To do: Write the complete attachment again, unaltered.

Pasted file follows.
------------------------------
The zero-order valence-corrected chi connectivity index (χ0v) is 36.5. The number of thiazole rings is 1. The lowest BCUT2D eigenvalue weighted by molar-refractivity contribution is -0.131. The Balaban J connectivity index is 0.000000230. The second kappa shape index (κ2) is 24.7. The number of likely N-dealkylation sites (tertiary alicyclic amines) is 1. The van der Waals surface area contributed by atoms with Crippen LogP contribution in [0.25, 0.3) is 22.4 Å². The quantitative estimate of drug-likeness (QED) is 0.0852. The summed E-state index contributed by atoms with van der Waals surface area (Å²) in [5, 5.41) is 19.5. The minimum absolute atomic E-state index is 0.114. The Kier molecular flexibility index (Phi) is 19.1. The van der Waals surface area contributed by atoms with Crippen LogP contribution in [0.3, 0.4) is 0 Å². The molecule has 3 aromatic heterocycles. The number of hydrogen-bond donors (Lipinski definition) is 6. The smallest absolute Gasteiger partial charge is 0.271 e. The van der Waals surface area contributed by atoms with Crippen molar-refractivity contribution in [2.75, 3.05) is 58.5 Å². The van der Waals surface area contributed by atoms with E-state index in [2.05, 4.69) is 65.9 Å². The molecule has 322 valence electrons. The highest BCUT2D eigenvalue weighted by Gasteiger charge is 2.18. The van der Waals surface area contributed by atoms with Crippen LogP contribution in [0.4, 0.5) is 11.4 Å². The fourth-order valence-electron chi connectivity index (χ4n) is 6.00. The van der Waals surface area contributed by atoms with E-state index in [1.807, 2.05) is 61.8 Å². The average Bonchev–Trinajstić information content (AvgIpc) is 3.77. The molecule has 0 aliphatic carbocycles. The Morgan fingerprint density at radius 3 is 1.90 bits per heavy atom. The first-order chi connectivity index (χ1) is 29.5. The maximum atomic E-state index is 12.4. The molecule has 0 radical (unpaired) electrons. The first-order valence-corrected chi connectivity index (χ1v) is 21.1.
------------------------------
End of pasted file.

The zero-order valence-corrected chi connectivity index (χ0v) is 36.5. The number of thiazole rings is 1. The lowest BCUT2D eigenvalue weighted by molar-refractivity contribution is -0.131. The Balaban J connectivity index is 0.000000230. The second kappa shape index (κ2) is 24.7. The number of likely N-dealkylation sites (tertiary alicyclic amines) is 1. The van der Waals surface area contributed by atoms with Crippen LogP contribution in [0.25, 0.3) is 22.4 Å². The quantitative estimate of drug-likeness (QED) is 0.0852. The summed E-state index contributed by atoms with van der Waals surface area (Å²) in [5, 5.41) is 19.5. The minimum absolute atomic E-state index is 0.114. The Kier molecular flexibility index (Phi) is 19.1. The van der Waals surface area contributed by atoms with Crippen LogP contribution in [0.3, 0.4) is 0 Å². The molecule has 3 aromatic heterocycles. The number of hydrogen-bond donors (Lipinski definition) is 6. The smallest absolute Gasteiger partial charge is 0.271 e. The van der Waals surface area contributed by atoms with Crippen molar-refractivity contribution in [2.75, 3.05) is 58.5 Å². The van der Waals surface area contributed by atoms with E-state index in [2.05, 4.69) is 65.9 Å². The molecule has 322 valence electrons. The highest BCUT2D eigenvalue weighted by Gasteiger charge is 2.18. The van der Waals surface area contributed by atoms with Crippen LogP contribution in [0.4, 0.5) is 11.4 Å². The fourth-order valence-electron chi connectivity index (χ4n) is 6.00. The van der Waals surface area contributed by atoms with E-state index in [1.807, 2.05) is 61.8 Å². The average Bonchev–Trinajstić information content (AvgIpc) is 3.77. The molecule has 0 aliphatic carbocycles. The Morgan fingerprint density at radius 3 is 1.90 bits per heavy atom. The first-order chi connectivity index (χ1) is 29.5. The maximum atomic E-state index is 12.4. The molecule has 0 radical (unpaired) electrons. The first-order valence-corrected chi connectivity index (χ1v) is 21.1.